Charles Austen, Fanny Austen, Francis Austen, Halifax, history, Jane Austen, literary tourism, Nova Scotia, photography, walking tour
Jane Austen died two hundred years ago this month, on July 18, 1817. Readers around the world are commemorating the anniversary with exhibitions, lectures, conferences and other events, and above all—I hope—by reading and rereading her novels.
A few weeks ago, the Jane Austen Society of the UK held a conference in my hometown of Halifax, Nova Scotia, to celebrate the 200th anniversary of Austen’s novels Persuasion and Northanger Abbey, to discuss connections between the Austen family and Halifax, and to honour Jane Austen’s literary achievement in this anniversary year.
Sheila Johnson Kindred and I gave a lecture on the story of Jane Austen’s two naval brothers, Charles and Francis, and the time they spent in Halifax between 1805 and 1811 (Charles) and between 1845 and 1848 (Francis). To complement the lecture, we prepared a walking tour of sites in Halifax that were familiar to Captain Charles Austen and Admiral Sir Francis Austen and their families. I promised to share the walking tour online as well as at the conference, and I’m pleased to say that it’s now available on a new “Austens in Halifax” page on my website. It’s also possible to download and print a PDF of the walking tour.
At the conference, we heard lectures by Cheryl Kinney (“Persuasion: Engineered Injury” and “Jane Austen: Her Doctors and Her Death”), John Mullan (“The Hurry of Northanger Abbey,” “What Matters in Jane Austen?” and “Persuasion and Self-Delusion”), and Peter Sabor (“Jane Austen and Canada: from Anna Lefroy to Joan Austen-Leigh” and “Jane Austen and America: The first fifty years; from 1817 to the late 1860s”). I gave a second lecture on “Anne Elliot’s Ambitions” and Sheila’s second lecture focused on “Fanny Palmer Austen: The Story of a North American Naval Wife.”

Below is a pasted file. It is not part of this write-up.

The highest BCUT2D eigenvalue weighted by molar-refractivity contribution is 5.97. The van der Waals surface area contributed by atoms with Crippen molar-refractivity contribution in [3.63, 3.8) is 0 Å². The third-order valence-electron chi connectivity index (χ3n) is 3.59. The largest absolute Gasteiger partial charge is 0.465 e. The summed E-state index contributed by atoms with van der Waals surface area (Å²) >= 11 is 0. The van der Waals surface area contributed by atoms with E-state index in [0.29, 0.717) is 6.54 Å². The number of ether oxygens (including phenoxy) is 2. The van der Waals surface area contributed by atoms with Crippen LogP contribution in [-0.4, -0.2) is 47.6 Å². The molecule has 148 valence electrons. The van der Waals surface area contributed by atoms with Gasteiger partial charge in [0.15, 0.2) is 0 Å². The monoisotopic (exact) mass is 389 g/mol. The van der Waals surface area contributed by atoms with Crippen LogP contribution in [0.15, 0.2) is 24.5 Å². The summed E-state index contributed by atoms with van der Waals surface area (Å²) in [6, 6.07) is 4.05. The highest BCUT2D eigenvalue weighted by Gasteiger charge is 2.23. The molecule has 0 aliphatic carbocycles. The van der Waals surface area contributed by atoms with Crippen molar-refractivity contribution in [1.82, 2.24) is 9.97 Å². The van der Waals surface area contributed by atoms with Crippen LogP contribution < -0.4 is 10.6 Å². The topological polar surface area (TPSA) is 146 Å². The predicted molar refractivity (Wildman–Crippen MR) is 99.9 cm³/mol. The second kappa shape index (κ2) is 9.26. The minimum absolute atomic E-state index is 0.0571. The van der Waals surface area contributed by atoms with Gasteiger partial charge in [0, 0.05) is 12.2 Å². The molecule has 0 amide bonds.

Sheila’s biography of Fanny Austen, Jane Austen’s Transatlantic Sister: The Life and Letters of Fanny Palmer Austen, will be published this fall by McGill-Queen’s University Press. The book includes the letters Fanny wrote while she was with her husband Charles in Halifax, and it features rarely seen illustrations.
It was a pleasure to visit many of the sites mentioned in the walking tour during the week-long conference, including Citadel Hill, Government House, the Maritime Museum of the Atlantic, St. Paul’s Church, and Admiralty House.
There are many photos on the “Austens in Halifax” page, and in two blog posts I wrote in June, “Austens in Bermuda and Nova Scotia” and “Reading Jane Austen’s Poems in the Halifax Public Gardens.” I’ll include a few more photos here, all of which I took during the JAS conference.
St. Paul’s Church, Halifax, Nova Scotia, where Jane Austen’s niece Cassy was baptized in 1809, and her nephew Charles John Austen, Junior married Sophia Emma Deblois in 1848:
Admiralty House (now the Naval Museum of Halifax), where Admiral Sir Francis Austen and his family lived when he was in Halifax, Nova Scotia as Commander-in-Chief of the North American and West Indies Station, 1845-48. The first photo is the view from the front steps of the house:
Congratulations on a very interesting article. Will be remembering Jane tomorrow!
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Sarah Emsley said:
Thank you! Yes, tomorrow is an important day for all of us who are interested in Jane Austen and her work. I haven’t decided yet which novel I’ll focus on, but I’m thinking about rereading Sanditon.
I haven’t read that, but I know JA didn’t finish it and was thinking “maybe write a new and stunning conclusion.”
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